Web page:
“Blackwater National Wildlife Refuge”
In 1933, the Civilian Conservation Corps (CCC) achieved considerable infrastructural and land management improvements at the formerly-named Blackwater Migratory Bird Refuge near Cambridge Maryland. Maintained by the U.S. Biological Survey, the refuge covers an area of 8,241 acres, including marshes and waters where black ducks and blue-winged teal breed and mallards and pintails concentrate. The site is also refuge to a variety of shorebirds and other wild animals.
In a December 1933 press release, the U.S. Department of Agriculture outlined the role played by CCC workers at the refuge: “C.C.C. camps were established…with a view to making the refuges more attractive to migratory bird life and facilitating their administration and maintenance.” CCC laborers constructed roads and trails, cut fire lines, installed telephone systems, built dams for freshwater ponds, and constructed cabins among other activities.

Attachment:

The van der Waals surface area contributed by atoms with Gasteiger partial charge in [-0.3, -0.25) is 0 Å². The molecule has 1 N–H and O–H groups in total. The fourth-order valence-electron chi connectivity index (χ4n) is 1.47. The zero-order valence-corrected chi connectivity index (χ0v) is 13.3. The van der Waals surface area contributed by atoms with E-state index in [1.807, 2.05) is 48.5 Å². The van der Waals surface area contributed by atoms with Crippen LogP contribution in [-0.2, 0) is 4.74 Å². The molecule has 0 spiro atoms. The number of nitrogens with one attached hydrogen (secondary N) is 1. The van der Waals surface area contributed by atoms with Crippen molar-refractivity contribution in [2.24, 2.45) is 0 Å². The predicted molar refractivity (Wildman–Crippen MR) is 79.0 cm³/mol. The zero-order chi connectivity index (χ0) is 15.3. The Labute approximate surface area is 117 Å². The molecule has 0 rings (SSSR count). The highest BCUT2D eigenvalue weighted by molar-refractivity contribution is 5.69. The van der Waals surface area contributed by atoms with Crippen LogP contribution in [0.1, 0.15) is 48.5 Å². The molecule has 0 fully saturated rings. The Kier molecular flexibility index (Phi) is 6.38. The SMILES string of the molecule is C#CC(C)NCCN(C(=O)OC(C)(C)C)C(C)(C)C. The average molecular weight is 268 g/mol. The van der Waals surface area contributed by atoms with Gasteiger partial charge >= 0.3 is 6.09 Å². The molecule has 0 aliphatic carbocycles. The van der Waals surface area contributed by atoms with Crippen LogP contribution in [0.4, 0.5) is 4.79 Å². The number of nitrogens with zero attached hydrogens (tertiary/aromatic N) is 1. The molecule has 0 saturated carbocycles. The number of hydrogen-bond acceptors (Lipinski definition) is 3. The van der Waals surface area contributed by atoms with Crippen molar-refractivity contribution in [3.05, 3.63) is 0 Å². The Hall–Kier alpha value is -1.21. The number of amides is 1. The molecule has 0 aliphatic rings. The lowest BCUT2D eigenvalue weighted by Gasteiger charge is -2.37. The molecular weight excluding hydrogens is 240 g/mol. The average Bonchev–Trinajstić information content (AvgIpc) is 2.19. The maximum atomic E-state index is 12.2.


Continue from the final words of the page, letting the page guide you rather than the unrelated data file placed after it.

The refuge – since renamed the Blackwater National Wildlife Refuge – still exists today under the oversight of the U.S. Fish and Wildlife Service. The improvements secured by the CCC in 1933 greatly reduced ongoing maintenance costs at the refuge and set the stage for a wildlife sanctuary valued to this day.
“Swift Waters and Portages,” Parks & Recreation. Date ?
U.s Department of Agriculture, “C.C.C. Workers Improve Migratory Bird Refuges,” Washington D.C.: U.S. Department Agriculture, Office of Information. December 20, 1933. https://www.fws.gov/news/Historic/NewsReleases/1933/19331220.pdf
Project originally submitted by Gray Brechin on March 18, 2022.
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